Yet, paradoxically, Bierce gained at least part of his reputation by writing for the San Francisco Examiner, a paper owned by William Randolph Hearst, one of the most distinguished and fanatical masterminds of war propaganda of the 1890s. Several explanations have been offered as to why Hearst continued to employ a writer like Bierce even during the Spanish-American war, when Bierce's attitude towards American involvement oscillated between qualified support and bitter opposition. One can, of course, wonder whether Hearst preferred to include a dissenter's views in his papers so that he could not be accused of ignoring positions different from his own, or whether he was simply eager to keep on the Examiner's staff a very popular journalist who attracted a wide readership. This, however, should not obscure the fact that Bierce's anti-war feelings—even in his Civil War tales, where they are supposedly expressed more strongly—are marked by structural and ideological limitations which prevented them from becoming objectionable to imperialists like Hearst.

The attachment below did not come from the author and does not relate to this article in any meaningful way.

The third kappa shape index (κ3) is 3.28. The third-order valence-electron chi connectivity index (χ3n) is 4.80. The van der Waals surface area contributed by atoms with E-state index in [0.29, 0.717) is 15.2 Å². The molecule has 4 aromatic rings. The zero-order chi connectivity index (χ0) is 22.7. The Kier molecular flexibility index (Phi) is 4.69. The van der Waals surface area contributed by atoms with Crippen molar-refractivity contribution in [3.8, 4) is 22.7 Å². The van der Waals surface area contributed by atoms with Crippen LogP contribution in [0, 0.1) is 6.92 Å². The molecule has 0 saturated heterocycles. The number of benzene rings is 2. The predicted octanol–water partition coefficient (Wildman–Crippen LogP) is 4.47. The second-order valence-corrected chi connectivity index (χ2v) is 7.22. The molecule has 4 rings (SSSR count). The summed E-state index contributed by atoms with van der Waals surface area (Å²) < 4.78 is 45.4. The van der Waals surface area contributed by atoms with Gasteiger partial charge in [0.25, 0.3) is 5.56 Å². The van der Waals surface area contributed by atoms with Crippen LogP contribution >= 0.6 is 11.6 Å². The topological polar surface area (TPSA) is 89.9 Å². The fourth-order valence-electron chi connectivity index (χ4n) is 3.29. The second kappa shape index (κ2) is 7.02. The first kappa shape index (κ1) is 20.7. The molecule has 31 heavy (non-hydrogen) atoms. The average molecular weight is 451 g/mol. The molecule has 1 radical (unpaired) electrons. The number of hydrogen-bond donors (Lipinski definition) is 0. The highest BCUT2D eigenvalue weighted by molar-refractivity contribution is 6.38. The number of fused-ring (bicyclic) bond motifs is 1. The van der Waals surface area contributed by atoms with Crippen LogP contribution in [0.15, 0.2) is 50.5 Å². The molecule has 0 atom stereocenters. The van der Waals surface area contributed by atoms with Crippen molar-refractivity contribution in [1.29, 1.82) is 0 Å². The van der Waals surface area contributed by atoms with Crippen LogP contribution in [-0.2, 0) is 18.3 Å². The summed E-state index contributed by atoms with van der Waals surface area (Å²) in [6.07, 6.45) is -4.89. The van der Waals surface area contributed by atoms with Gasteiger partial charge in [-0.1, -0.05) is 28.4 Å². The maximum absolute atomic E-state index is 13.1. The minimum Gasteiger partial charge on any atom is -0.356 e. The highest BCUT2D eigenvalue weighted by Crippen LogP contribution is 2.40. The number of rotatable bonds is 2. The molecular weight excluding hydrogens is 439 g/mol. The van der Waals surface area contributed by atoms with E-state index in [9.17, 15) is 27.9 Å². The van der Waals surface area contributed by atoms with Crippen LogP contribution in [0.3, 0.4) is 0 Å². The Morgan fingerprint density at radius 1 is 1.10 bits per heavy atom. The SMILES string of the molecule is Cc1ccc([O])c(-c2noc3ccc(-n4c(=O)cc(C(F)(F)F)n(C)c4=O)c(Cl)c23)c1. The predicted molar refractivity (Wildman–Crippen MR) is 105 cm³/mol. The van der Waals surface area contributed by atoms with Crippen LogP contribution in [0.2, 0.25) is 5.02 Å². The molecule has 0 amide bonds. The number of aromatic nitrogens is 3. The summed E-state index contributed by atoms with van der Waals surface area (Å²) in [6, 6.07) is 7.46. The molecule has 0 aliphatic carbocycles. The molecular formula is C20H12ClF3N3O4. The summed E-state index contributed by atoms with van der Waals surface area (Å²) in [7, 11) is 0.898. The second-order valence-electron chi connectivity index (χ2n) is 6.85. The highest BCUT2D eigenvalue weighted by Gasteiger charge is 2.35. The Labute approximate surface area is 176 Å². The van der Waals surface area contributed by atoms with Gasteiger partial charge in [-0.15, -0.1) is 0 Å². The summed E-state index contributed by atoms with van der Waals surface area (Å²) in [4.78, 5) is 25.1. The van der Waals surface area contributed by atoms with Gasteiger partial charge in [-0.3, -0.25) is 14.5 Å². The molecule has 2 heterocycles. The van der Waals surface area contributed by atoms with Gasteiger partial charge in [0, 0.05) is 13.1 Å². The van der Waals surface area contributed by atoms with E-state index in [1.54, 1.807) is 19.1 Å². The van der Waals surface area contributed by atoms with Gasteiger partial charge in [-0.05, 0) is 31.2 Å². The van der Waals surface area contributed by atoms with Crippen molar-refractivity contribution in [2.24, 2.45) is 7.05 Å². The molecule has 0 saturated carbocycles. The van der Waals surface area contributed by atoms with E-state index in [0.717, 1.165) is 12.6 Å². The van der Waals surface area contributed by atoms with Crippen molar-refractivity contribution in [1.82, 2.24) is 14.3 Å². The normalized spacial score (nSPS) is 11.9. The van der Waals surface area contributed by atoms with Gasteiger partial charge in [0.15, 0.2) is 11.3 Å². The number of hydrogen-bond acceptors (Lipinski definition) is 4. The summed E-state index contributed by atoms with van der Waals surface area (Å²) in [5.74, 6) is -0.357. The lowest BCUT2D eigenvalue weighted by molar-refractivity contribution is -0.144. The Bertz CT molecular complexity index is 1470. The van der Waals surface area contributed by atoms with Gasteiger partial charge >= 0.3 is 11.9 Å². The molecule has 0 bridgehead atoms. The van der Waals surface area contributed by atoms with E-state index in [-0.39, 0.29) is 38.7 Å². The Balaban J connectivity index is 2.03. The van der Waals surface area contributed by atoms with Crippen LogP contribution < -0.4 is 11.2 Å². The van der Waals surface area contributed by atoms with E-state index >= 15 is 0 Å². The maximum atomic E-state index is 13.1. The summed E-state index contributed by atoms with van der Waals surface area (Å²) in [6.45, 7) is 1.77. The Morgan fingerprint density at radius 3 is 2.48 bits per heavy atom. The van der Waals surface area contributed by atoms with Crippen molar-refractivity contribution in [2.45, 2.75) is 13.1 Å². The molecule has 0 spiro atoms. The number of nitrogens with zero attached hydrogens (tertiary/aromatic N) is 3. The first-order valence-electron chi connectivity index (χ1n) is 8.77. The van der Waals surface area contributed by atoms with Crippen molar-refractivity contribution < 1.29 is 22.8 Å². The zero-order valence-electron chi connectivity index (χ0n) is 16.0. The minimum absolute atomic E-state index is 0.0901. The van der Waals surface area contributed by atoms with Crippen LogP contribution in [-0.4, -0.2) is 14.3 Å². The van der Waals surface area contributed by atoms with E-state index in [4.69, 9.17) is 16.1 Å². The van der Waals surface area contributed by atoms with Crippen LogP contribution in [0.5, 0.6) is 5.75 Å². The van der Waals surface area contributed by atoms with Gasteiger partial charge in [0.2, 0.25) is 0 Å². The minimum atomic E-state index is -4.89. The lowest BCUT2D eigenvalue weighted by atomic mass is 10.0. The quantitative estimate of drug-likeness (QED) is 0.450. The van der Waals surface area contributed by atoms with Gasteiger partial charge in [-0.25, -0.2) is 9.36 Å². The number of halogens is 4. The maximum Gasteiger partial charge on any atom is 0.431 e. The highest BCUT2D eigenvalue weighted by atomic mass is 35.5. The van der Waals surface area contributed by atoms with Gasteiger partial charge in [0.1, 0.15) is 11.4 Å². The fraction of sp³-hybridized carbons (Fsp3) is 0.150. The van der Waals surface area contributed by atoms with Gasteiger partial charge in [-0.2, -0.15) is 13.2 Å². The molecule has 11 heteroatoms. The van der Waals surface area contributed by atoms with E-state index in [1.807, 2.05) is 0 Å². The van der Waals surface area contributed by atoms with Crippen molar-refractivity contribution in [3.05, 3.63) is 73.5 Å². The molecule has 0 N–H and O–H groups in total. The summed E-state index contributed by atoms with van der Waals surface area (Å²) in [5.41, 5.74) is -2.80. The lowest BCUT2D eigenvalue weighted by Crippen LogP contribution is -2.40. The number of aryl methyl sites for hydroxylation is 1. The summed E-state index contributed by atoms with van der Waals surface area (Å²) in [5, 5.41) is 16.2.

As Berkove himself notes, though Bierce never glorified heroism and patriotism, "it is also true that he was ambivalent about war. His reason opposed it; his emotions were exhilarated by it." In sum, "Bierce was far from being a pacifist." Solomon appears to agree with this position because, in his view, if Bierce "was revolted, intellectually, by the harsh brutalities of a repellent, paradoxical world," he still "enjoyed the test of combat, the companionship and the excitement of war." The limit of such qualifications of Bierce's anti-war sentiments is two-fold. First, both Solomon and Berkove draw a clear-cut line between, on the one hand, Bierce's "intellect" and "reason," which would feed his anti-war position, and, on the other hand, his "emotions" and gut-feelings, which, in tune with the martial spirit of the times, would find war an exhilarating experience. One need not be an orthodox believer in psycho-analysis to find of dubious value such sharp distinctions between the rational and irrational spheres of the human mind. Moreover, by focusing on the author's personality, this way of approaching the issue moves attention away from the texts. On the contrary, the ambivalence of Bierce's anti-war views lies at the very heart of his best short stories of the Civil War. While he certainly subverts the stereotypes which dominated popular fiction through a constant juxtaposition of the idealistic view of war to the brutality and horror of the battlefield, Bierce does not try to expose the world of war as a cultural and historical reality serving specific interests, and which could be called into question by a different value-system. In the narrative machinery of his stories there is no slot free from the logic of war and aggression, so that any attempt at criticizing the martial universe becomes impossible. That world may be revolting and horrifying, but it is the only one the author knows, and the only one in which his characters can function.